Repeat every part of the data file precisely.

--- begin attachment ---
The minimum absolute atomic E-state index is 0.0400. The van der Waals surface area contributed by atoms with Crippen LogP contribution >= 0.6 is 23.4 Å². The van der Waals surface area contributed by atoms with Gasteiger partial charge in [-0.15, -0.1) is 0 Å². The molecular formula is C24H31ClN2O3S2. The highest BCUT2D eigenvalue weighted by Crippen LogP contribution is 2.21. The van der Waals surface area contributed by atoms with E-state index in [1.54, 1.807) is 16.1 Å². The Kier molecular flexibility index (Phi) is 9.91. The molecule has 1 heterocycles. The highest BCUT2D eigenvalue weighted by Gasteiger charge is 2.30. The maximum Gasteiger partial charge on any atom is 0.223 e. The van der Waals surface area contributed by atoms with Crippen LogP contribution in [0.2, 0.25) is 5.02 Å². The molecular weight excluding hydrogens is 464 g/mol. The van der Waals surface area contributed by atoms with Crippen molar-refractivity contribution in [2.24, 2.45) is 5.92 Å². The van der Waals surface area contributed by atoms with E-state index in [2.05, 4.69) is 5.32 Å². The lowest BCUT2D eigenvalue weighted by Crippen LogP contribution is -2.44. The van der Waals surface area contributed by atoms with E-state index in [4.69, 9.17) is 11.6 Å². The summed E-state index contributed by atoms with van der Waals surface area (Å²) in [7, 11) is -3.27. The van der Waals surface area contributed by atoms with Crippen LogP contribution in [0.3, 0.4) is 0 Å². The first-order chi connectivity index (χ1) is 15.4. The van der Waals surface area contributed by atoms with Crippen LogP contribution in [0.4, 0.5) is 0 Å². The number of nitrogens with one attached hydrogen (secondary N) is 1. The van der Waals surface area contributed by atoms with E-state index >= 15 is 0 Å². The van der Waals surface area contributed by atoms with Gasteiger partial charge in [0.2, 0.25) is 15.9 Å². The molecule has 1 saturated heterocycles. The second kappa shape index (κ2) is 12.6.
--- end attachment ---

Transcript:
The minimum absolute atomic E-state index is 0.0400. The van der Waals surface area contributed by atoms with Crippen LogP contribution >= 0.6 is 23.4 Å². The van der Waals surface area contributed by atoms with Gasteiger partial charge in [-0.15, -0.1) is 0 Å². The molecular formula is C24H31ClN2O3S2. The highest BCUT2D eigenvalue weighted by Crippen LogP contribution is 2.21. The van der Waals surface area contributed by atoms with E-state index in [1.54, 1.807) is 16.1 Å². The Kier molecular flexibility index (Phi) is 9.91. The molecule has 1 heterocycles. The highest BCUT2D eigenvalue weighted by Gasteiger charge is 2.30. The maximum Gasteiger partial charge on any atom is 0.223 e. The van der Waals surface area contributed by atoms with Crippen LogP contribution in [0.2, 0.25) is 5.02 Å². The molecular weight excluding hydrogens is 464 g/mol. The van der Waals surface area contributed by atoms with Crippen molar-refractivity contribution in [2.24, 2.45) is 5.92 Å². The van der Waals surface area contributed by atoms with E-state index in [2.05, 4.69) is 5.32 Å². The lowest BCUT2D eigenvalue weighted by Crippen LogP contribution is -2.44. The van der Waals surface area contributed by atoms with E-state index in [4.69, 9.17) is 11.6 Å². The summed E-state index contributed by atoms with van der Waals surface area (Å²) in [7, 11) is -3.27. The van der Waals surface area contributed by atoms with Crippen LogP contribution in [0.3, 0.4) is 0 Å². The first-order chi connectivity index (χ1) is 15.4. The van der Waals surface area contributed by atoms with Crippen LogP contribution in [0.4, 0.5) is 0 Å². The number of nitrogens with one attached hydrogen (secondary N) is 1. The van der Waals surface area contributed by atoms with E-state index >= 15 is 0 Å². The van der Waals surface area contributed by atoms with Gasteiger partial charge in [0.2, 0.25) is 15.9 Å². The molecule has 1 saturated heterocycles. The second kappa shape index (κ2) is 12.6.